Conservative Latino group speaks out against GOP immigration rhetoric

A conservative Latino group made a bold statement against the immigration rhetoric of fellow conservatives Wednesday. The Libre Initiative — which is funded by the Koch brothers — penned a letter criticizing the immigration policies of GOP presidential candidates as “not in line with our principles and […] not in the best interest of the country”:

Specifically, the group pointed to calls to end birthright citizenship and mass deportation as problematic. Though the letter does not name any specific candidates, both of those ideas were put forward by Donald Trump, the current GOP front-runner, in a controversial, hard-line policy that brought immigration to the forefront once again in the Republican primary.

Other candidates, including New Jersey Gov. Chris Christie, Wisconsin Gov. Scott Walker and Louisiana Gov. Bobby Jindal, have said birthright citizenship should be re-examined or curtailed. Christie went so far as to float tracking immigrants and used FedEx’s tracking of packages as an example.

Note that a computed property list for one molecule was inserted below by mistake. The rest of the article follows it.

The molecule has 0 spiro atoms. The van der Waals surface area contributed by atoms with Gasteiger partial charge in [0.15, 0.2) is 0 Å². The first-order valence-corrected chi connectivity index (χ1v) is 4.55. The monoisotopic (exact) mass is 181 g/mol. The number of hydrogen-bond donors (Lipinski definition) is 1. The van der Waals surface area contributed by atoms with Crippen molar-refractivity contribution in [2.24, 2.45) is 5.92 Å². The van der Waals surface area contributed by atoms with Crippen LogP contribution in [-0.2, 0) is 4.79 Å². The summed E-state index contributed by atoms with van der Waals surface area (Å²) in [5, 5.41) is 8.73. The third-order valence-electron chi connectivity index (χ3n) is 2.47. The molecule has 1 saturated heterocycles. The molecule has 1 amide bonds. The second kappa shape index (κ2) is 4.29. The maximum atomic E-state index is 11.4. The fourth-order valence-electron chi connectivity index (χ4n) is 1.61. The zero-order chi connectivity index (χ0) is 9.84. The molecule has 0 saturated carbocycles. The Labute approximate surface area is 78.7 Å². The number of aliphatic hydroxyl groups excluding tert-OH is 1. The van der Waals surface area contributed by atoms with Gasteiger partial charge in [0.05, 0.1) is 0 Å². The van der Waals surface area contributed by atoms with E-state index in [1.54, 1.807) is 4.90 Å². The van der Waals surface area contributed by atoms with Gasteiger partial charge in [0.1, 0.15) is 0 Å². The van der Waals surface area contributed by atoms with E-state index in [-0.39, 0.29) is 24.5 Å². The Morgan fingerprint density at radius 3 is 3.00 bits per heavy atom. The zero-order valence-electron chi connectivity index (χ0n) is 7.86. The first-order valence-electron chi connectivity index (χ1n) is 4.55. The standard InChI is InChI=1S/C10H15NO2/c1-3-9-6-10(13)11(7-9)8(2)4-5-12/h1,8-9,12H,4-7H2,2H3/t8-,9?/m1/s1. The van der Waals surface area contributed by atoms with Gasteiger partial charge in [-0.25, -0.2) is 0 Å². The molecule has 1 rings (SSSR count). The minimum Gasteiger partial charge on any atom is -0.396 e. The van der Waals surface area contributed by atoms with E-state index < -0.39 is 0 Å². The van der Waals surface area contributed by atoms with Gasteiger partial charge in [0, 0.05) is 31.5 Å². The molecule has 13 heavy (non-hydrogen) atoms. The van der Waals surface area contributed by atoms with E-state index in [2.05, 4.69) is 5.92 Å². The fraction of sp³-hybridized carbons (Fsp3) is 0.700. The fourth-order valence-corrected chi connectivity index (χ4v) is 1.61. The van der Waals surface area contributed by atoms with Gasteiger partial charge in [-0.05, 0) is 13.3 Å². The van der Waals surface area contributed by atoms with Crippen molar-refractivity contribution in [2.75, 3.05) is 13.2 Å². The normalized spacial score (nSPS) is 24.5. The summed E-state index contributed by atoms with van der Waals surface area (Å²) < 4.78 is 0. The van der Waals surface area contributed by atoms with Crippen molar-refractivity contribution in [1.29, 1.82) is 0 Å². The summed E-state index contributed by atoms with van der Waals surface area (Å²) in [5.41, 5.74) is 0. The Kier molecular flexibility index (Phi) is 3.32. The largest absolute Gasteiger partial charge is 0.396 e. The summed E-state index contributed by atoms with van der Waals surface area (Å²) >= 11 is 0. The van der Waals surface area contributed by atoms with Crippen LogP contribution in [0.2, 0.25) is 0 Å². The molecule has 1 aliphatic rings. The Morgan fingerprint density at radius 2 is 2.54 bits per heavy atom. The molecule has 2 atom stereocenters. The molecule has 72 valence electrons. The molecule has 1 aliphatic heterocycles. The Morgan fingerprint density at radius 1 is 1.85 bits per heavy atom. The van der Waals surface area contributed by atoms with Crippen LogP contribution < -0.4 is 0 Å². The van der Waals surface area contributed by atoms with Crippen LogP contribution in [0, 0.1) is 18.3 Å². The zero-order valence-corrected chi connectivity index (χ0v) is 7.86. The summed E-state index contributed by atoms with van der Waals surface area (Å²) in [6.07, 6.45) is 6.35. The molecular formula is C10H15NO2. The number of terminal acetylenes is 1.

All of that strong language has raised the ire of — and alienated — some conservative Latinos.

“We will raise our voice against unrealistic, and what I feel are ineffective policies, that move us away from much needed reform,” said Daniel Garza, executive director of the Libre Initiative, in an interview with NPR.

The letter is perhaps the strongest statement the conservative group has made thus far in the immigration debate. The group said it wanted to formalize its opposition in written form for all candidates and policymakers to see.

“If you’re somebody who’s proposing bad policies, we’re going to call you out,” Garza said. “Period, without regard to political consequences, what the political winds are. We are going to stand on sound ideas and sound policy.”

The letter puts GOP candidates in a tough spot. While the Latino vote will likely play a crucial role in the 2016 election, a recent NBC/Marist poll shows that potential Republican voters in both New Hampshire and Iowa would be “less likely” to vote for a candidate “who supports a pathway to citizenship for undocumented or illegal immigrants.”